In 1984 James Cameron gave birth to a cultural icon that has lasted decades. In his dystopian future, the inception of artificial intelligence in the early part of the twentieth century would trigger a nuclear war in 1997. The war between man and machine would progress into the twenty-first century and would all but leave humanity wiped out. The machines are finally losing the war due to a human named John Connor and his band of resistance fighters. The machines, to ensure victory, send a cyborg assassin from the year 2029 to the year 1984. His mission: kill Sarah Connor, the mother of John Connor.
The Terminator is a sci-fi B-movie that was never intended to be much of a blockbuster. Yet, it held the top box office spot for two weeks. Unlike current James Cameron films, this one is relatively short. Yet, like most James Cameron films, this one is a combination of fast-paced action woven with human drama. Sarah Connor is the yet-to-be impregnated mother of the resistance leader John Connor (his initials remind us of a particular first-century resistance leader). Her survival will insure the existence of humanity in the future. In a similar way, the young Mary we find in Luke’s gospel is also one in whom the existence of humanity lives on.
Survival becomes one of the major themes in the Terminator films. In the 1991 film Terminator 2: Judgment Day, the T-800 returns from the future, but this time not to kill, but to protect. Skynet has sent a newer, more improved Terminator, the T1000, made out of a liquid metal. The T-800 (Arnold Schwarzenegger) first finds a thirteen-year-old John Connor and in minutes the action takes off. They rescue Sarah Connor from the mental facility she has been caged in, and set off on a new mission: stop Miles Dyson from creating what will become Skynet. In this film, we get more of the James Cameron we expected. The images are richer and more vivid. It is worth seeking meaning from these images. For example, sprinkled throughout the film is the image of a playground that is soon engulfed in flames. The loss of innocence perhaps? Humanity is headed in a direction that is much darker and more grown up than the humanity it once was.
T2 ends with Judgment Day avoided. John, Sarah, and the T-800 have destroyed the software that would make Skynet possible. Which may surprise us when we receive Terminator 3: Rise of the Machines. In this third installment, director Jonathan Mostow continues the epic tale as the T-800 returns (again as Schwarzenegger) to not only save a more grown, yet still immature John Connor, but also his wife-to-be Kate (Claire Danes). This time they have to fight against an ever newer and more highly designed Terminator, the T-X, the first female terminator. The T-X was sent to kill off the resistance leaders. The T-800 was sent to keep John and Kate alive, not by John as in T2, but by Kate.
Though Judgment Day was avoided, a piece of Skynet was preserved by the U.S. government. In a twist of ironic cine-drama, it is Kate’s father who turns Skynet on. The machines rise, taking on a mind of its own. As Kate’s father dies, he tells John and Kate that the server is located in the desert. When they get there, they quickly figure out that it was intended as a safe bunker for government leaders. “Why did he lead us here?” John wonders. “To live,” Kate answers. As they walk around the bunker, it becomes clear to them that Kate’s father was affirming their vocation as leaders of the resistance.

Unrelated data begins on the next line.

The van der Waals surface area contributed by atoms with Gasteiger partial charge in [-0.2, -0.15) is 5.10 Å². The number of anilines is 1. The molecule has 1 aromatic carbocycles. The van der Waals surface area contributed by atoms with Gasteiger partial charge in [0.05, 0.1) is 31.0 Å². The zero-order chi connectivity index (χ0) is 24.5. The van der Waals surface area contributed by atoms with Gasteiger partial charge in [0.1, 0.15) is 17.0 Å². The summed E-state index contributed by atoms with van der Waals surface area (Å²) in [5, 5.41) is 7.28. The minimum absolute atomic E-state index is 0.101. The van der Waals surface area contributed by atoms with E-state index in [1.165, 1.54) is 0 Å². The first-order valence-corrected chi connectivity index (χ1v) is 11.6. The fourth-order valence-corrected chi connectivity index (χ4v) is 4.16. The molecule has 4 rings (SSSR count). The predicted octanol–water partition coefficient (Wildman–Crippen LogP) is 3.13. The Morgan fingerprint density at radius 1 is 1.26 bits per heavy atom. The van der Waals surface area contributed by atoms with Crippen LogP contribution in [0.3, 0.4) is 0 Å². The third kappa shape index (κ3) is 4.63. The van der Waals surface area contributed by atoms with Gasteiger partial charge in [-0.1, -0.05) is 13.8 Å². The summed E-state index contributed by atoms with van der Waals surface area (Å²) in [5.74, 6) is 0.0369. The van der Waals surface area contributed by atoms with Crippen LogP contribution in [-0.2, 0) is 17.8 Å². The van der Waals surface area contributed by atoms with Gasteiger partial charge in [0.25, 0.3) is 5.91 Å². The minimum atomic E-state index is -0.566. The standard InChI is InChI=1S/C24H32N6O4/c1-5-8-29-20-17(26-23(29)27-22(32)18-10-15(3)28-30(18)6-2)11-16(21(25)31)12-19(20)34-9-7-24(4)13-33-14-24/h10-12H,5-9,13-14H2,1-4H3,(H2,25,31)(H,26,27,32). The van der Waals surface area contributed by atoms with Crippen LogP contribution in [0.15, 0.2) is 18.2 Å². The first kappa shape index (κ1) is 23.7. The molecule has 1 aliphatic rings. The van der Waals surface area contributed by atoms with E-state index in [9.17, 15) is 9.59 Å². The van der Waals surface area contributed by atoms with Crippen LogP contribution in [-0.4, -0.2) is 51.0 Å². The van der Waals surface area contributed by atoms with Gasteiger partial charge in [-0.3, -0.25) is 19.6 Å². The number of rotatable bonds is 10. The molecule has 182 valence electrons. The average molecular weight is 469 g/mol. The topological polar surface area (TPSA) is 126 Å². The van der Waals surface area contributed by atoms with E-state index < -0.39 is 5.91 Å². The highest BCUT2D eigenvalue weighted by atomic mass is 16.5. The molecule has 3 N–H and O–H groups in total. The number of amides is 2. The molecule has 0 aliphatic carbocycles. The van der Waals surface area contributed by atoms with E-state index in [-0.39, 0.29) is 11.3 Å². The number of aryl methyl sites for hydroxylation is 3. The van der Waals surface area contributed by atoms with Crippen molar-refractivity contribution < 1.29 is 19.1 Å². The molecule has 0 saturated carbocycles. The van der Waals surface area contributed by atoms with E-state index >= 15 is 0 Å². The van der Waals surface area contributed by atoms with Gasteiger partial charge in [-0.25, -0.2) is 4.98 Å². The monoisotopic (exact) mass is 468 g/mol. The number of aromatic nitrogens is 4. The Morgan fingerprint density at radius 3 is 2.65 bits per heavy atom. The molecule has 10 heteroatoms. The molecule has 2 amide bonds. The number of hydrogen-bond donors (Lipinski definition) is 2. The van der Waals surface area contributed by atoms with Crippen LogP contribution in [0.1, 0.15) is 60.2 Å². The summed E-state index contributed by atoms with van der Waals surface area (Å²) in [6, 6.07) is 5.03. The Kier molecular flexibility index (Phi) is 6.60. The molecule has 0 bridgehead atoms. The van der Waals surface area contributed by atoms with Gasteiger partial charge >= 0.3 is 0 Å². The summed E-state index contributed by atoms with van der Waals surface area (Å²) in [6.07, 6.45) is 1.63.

In 2009, Terminator Salvation, became the fourth installment directed by McG. John Connor is seen as a prophet bearing witness to what will come. At the same time, he is seen as a false prophet. Skynet is starting to manufacture the T-800. And we are also introduced to a new character, Marcus. Marcus looks human, acts human, and thinks he is human. But, he is not. He has been designed by Skynet to draw John Connor to it. When Marcus realizes that he is a machine with human parts, he is genuinely upset. John is severely injured by the T-800 and may die. Marcus offers his heart to John so he can live. “Everyone deserves a second chance,” he says, “this one is mine.”
The four films have an overarching theme regarding the mystery of humanity. The first few films are concerned with preventing the massive destruction of humanity. It is worth saving, but it takes the machine Marcus to show us what it means to be human: to give is to live.
Each disc in the anthology has its own set of special features that range from deleted scenes to special features. Terminator has seven deleted scenes, a behind-the-scenes featurette, and a retrospective documentary, which is the best of the special features. There is, however, no commentary from director James Cameron. T2 includes two audio commentaries, three versions of the film, and behind the scenes videos and galleries, though not particularly exciting. One of the audio commentaries, featuring James Cameron and William Wisher, is informative, entertaining, and compelling.
T3 offers four commentaries, three of them audio and one picture-in-picture. The commentary by director Jonathan Mostow is probably the best of these commentaries. Terminator Salvation includes the Director’s Cut of the film on its second disc. On disc one, the best feature is Maximum Movie Mode, where director McG takes the audience through an interactive and visually inventive behind-the-scenes tour of the film’s production. And all while the movie plays.
Overall, if you are a fan of the Terminator films, this anthology set is for you.
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